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Marathon Birding - A Mini Big Day

posted by Tim Avery at
on Monday, May 16, 2011 

Mark Stackhouse has run the Marathon Birding trip for a number of years at the Great Salt Lake Bird Festival and it was always a popular trip. About 5 years ago they decided to offer two versions with me leading another to accommodate the growing number of people interested in the trip. Last year Mark was unable to make it and the festival asked Jeff Bilsky to take on the trip. We decided to team up and lead the two 5 person trips together for a 10 person northern 2/3 Big Day—or Marathon Birding. It just so happened that the 10 person trip ended up outdoing all my previous trips for the total number of species in the day, with 141 tallied by end of day. So this year we decided to team up again and see what would happen again.

Nine people arrived by 6:00am at the festival headquarters in Farmington, along with 2 drivers, 12 Subway sandwiches, 2 cases of water, a host of binoculars, scopes, cameras, bird books and high hopes. After getting everything packed in the cars, signing our lives away, and quick introductions—we kicked off the birding on time with an AMERICAN ROBIN being the first bird of the trip, followed by BROWN-HEADED COWBIRD (both audible), and a fly over group of AMERICAN WHITE PELICANS. Lastly, before we piled into the vehicles Jeff pointed out an OSPREY perched in a dead Cottonwood several hundred yards away—the only Osprey we had for the day!

We drove into Farmington adding a couple “fly-bys” and “run-fasts” before making our first official stop at the ponds at the end of Glover Lane. We added nearly 40 species including a CACKLING GOOSE that has been around for a couple months, a drake BLUE-WINGED TEAL—the only of the day, and a number of other marsh birds. Moving onto Farmington Bay we found the gates closed—keeping us at the entrance to scan the first ponds, adding a few shorebirds, and the only RUDDY DUCK of the day. By 6:50am we were on the freeway headed to Antelope Island, with 50 species already on our list.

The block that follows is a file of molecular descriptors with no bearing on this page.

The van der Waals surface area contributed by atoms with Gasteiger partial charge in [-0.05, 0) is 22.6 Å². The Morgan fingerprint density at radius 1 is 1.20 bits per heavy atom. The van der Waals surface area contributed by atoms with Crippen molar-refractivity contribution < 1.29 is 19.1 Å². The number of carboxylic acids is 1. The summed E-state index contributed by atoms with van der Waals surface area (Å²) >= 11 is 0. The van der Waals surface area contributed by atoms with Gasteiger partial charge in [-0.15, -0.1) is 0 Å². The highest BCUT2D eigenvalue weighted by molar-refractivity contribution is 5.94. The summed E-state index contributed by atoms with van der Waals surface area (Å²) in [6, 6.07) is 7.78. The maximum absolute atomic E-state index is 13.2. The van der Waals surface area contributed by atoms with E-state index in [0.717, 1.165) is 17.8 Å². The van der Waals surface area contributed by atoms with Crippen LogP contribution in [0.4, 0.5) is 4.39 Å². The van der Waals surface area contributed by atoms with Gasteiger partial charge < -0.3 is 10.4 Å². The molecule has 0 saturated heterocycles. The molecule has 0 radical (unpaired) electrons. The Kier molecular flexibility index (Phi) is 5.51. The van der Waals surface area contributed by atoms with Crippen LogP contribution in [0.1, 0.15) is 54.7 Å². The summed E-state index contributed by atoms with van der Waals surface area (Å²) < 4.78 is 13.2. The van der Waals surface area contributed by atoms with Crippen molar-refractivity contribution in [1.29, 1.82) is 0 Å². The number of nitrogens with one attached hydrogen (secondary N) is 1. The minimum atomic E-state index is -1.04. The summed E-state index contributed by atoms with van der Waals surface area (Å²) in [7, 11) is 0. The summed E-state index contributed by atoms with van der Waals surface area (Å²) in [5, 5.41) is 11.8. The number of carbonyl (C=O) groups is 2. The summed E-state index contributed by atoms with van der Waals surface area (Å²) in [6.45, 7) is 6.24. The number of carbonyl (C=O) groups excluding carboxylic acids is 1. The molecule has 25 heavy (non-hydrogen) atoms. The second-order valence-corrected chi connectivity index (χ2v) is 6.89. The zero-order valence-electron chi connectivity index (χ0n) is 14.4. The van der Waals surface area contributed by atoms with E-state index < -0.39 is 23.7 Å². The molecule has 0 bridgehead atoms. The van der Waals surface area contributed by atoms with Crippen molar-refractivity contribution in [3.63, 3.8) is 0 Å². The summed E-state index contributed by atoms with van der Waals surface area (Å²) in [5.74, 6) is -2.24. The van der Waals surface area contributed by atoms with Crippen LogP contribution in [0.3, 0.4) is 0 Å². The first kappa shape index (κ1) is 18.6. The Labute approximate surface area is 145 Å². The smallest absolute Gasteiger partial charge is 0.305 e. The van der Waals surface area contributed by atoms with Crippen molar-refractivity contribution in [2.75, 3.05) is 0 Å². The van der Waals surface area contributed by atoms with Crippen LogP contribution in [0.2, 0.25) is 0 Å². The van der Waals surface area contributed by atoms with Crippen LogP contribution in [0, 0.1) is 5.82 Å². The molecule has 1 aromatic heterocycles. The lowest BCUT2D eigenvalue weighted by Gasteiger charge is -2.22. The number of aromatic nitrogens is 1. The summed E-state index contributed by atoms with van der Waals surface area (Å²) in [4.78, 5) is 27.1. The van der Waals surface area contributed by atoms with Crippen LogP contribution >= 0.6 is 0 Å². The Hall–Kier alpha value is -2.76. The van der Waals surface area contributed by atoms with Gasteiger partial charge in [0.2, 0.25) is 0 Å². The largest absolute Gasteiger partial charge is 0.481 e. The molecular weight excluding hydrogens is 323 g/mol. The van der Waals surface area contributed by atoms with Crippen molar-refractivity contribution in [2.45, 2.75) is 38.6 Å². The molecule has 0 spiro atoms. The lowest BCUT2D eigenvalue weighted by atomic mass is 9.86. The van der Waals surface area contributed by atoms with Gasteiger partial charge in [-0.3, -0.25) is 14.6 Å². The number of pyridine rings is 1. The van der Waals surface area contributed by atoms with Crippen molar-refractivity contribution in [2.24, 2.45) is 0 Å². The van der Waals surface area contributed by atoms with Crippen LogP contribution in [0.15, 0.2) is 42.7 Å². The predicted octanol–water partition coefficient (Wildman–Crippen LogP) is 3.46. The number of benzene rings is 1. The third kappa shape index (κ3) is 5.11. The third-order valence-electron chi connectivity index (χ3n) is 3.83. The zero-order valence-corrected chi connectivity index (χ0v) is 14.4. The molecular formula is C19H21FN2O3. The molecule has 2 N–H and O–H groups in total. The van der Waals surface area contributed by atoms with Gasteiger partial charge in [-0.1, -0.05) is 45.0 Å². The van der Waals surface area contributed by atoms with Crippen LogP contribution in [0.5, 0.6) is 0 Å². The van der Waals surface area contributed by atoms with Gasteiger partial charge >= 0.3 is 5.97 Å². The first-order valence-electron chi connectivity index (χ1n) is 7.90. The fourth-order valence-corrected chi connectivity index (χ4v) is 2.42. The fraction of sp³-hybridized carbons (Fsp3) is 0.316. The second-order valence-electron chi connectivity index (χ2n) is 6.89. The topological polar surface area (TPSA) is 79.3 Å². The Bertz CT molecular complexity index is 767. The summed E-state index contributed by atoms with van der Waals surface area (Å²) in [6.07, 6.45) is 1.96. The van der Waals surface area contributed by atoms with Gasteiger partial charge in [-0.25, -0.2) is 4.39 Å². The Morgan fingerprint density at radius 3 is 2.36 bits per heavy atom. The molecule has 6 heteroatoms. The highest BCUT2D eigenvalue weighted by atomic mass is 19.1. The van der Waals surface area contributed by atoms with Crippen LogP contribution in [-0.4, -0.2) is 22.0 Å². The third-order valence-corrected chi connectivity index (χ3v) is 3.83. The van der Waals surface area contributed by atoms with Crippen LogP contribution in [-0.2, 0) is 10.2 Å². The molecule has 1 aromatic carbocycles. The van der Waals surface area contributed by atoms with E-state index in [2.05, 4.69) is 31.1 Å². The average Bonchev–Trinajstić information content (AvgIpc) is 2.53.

Western Tanager, the 2011 Spotlight Species

Driving from Layton to the causeway we added AMERICAN CROW for the group, and the lead car picked up a WESTERN TANAGER speeding across the road in front of us. I heard this was only the 2nd seen up to that point at the festival; a sour note since it was the spotlight bird this year. Once on the causeway we started adding new birds left and right—literally. First, on the left were about 10 LONG-BILLED CURLEW, then on the right 5 WHIMRBEL, a great find for the bird festival and in such numbers for Utah. Next we started seeing BLACK-BELLIED PLOVER—around 600 in total by the time we left. After a little scanning of the flats we turned up about 40 SNOWY PLOVERS around a ½ mile south of the road. Continuing across towards the island, we added both WILSON’S and RED-NECKED PHALAROPE as small flocks flew by and over the causeway in the strong winds.

Once on the island we grabbed CHUKAR, BEWICK’S and ROCK WREN, BREWER’S, LARK, CHIPPING, WHITE-CROWNED, and VESPER SPARROW, LOGGERHEAD SHRIKE, HORNED LARK, BURROWING, GREAT HORNED, and BARN OWL, and finally SAY’S PHOEBE. The only bird we missed that was expected was a Sage Thrasher. On schedule we took off heading for Willard Bay State Park. When we arrived the wind was in full effect as it was throughout the day. We added most of our expected species, with the exception of Gray Catbird and Eastern Kingbird. We missed a handful of more common species and the warbler diversity was slim. We did have 4 WESTERN TANAGER and the best bird of the morning in 4 EVENING GROSBEAK. A single LESSER GOLDFINCH and a beautiful COMMON LOON rounded out the surprises.

Common Loon at Willard Bay State Park